4 Tools for Never Losing Your Best Ideas
Whether you’re an asphalt contractor, concrete truck driver, or a street sweeper operator, you probably spend more time behind a steering wheel than a desk.
The upside of being on the road all the time is that it gives you time to think.
To think about ideas of how to improve your business, be more efficient, provide better service to your customers, or figuring out ways to hire somebody to take your place in the truck so you can focus on the “big picture”.
Inevitably, just as you start to wrap your head around a train of thought, the job gets busy, the dispatchers starts squawking through the radio, or the foreman has some emergency he needs solved asap, and that great idea is long gone.
Below are 4 of my favorite tools for capturing my thoughts and keep all that brainpower from just evaporating.
Even if you never write a single word in it, carrying around a Moleskine notebook just makes you feel more creative (read: cool). Something about a leather bound notebook makes me feel like I’m arming myself with the same tools as likes of Mark Twain, General George Patton, or John D. Rockafeller.
I just recently started carrying a notebook around with me. The first week I had the notebook I decided that I needed to write at least one idea about something every day. At first I didn’t feel like I had anything worthy of taking up space on the page. I would just write something I was vaguely curious about and not give it a second thought.
But after about a week of this exercise I noticed a shift in my thinking. I would catch myself with an idea and think “I need to write that down.”
That’s exactly how the idea for this post originated.
Putting the idea down on paper allowed me to clear up what David Allen of “Getting Things Done” coins as “open loops.” Open loops are anything that pulls your attention away from where it should be.
I don’t want to be putting all my mental energy into remembering a great idea. I want to channel that energy into expanding the idea, implementing it in my business, and seeing where I can apply it into other facets of my life.
Forcing myself to jot down ideas every day had one unforeseen by product that has made the exercise worth its weight a thousand times over. That’s that I’ve been more creative.
Wringing your brain for creativity is like getting milk from a diary cow. As long as there’s a consistent demand, and the cow is regularly milked, she’ll keep producing. Cut the demand and the milk dries up.
Set a goal to fill up the first 3 pages of your notebook and see that the next 30 don’t convince you its a worthy exercise.
Evernote is my online version of the “moleskine” notebook. It allows you to clip articles, tag them in different categories, and easily search from them later.
My favorite feature of evernote: OCR (Optical Character Recognition)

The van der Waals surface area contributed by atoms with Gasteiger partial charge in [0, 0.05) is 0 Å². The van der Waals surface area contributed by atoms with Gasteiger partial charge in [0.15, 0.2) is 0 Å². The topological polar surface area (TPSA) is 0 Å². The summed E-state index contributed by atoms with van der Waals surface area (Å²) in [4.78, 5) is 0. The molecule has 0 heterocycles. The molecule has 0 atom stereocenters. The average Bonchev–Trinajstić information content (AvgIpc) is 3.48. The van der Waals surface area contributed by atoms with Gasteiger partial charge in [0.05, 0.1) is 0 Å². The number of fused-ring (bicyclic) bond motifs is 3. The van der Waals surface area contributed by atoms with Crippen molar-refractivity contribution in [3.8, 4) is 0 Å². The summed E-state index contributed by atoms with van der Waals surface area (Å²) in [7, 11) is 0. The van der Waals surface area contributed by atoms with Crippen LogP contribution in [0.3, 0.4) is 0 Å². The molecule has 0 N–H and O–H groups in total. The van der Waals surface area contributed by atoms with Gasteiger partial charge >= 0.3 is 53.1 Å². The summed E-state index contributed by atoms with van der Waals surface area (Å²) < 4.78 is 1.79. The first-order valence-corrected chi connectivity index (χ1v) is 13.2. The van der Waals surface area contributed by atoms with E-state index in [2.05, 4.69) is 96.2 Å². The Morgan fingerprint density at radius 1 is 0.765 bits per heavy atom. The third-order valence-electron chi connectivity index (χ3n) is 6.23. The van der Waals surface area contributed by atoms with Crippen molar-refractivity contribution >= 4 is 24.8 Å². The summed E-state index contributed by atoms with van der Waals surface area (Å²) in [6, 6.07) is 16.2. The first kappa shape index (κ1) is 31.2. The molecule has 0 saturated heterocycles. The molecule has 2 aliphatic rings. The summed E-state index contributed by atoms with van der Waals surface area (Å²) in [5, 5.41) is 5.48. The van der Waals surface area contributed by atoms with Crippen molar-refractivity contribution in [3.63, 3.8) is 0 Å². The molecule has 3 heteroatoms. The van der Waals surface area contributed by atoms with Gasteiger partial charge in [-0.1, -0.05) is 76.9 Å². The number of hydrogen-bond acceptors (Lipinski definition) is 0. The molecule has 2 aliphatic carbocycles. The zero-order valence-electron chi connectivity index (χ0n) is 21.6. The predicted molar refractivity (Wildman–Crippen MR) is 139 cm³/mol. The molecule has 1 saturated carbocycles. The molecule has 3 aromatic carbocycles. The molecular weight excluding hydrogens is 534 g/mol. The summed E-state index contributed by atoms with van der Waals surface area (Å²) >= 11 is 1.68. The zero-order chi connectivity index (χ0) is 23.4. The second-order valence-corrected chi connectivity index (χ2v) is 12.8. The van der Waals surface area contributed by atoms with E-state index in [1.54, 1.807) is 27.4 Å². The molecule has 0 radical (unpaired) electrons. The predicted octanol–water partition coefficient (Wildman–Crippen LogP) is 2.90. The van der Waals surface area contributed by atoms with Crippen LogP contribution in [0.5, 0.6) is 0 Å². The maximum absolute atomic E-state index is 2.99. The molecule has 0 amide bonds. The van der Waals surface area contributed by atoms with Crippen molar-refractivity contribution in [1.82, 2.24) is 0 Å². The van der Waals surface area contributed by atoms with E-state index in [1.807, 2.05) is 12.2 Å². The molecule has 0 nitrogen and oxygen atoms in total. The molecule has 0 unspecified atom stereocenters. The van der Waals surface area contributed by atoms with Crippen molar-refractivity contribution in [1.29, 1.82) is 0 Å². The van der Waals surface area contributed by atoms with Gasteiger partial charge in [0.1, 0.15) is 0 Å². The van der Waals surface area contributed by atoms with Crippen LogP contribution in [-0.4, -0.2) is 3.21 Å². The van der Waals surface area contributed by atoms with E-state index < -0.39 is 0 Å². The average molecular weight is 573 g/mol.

In plain speak, evernote can recognize the text in a picture and allow you to search for that text at a later date.
Its probably easier to understand that with an example. Lets say you’re eating at your favorite lunch spot and want to remember whats on the menu but they don’t have a menu you can take with you. Evernote allows you to take a picture of the menu and upload it to your account and it will scan the picture and recognize all the text.
Without OCR, you would never be able to search for text inside that picture you took of the menu.
I also like to use it to clip articles I like from the web, take pictures of recipes I see in magazines, and scan documents to pdf’s that I don’t want cluttering my desk.
My iPhone never ceases to amaze me even with its built in features, one of them being “Voice Memos”. (But even if you don’t have an iphone, most smart phones have this functionality.)
With two clicks (one click to launch the application and one click to start recording) I can record audio messages in seconds.
This is a great hands (almost) free way to take notes. This is my preferred method when I’m out sweeping so that I can record an idea and be back to work in seconds.
Play back the audio when you’re in the office and jot down any notes you might need.
I’ve also used this for recording entire hour long lectures and stories from my grandparents that I’ll have transcribed into word documents.
The playback audio is surprisingly clear.
Advanced Tool: Dragon Dictation
Disclaimer: I have not used this product yet but its in my tools queue. It has 4+ stars in the app store so it looks promising.)
Dragon dictation is an app for your iPhone, iPad, Blackberry, email, etc. that will type whatever you say ie. voice recognition.
The way they put it:
"With Dragon Dictation, you can text or email your friends, update your Facebook status, send notes and reminders to yourself, or tweet to the world… all using your voice."
Voice recognition software can take some calibrating so the software understands your voice correctly but it is well worth the effort. I’ll keep you up to date when I experiment with this in more depth.
But enough about me, what are you favorite tools for remember ideas? Post it notes all over the office walls? Dry erase marker on the bathroom mirrors? (I may have been guilty of this in college…)
Post a comment below and let me know how its working out.
Get after it!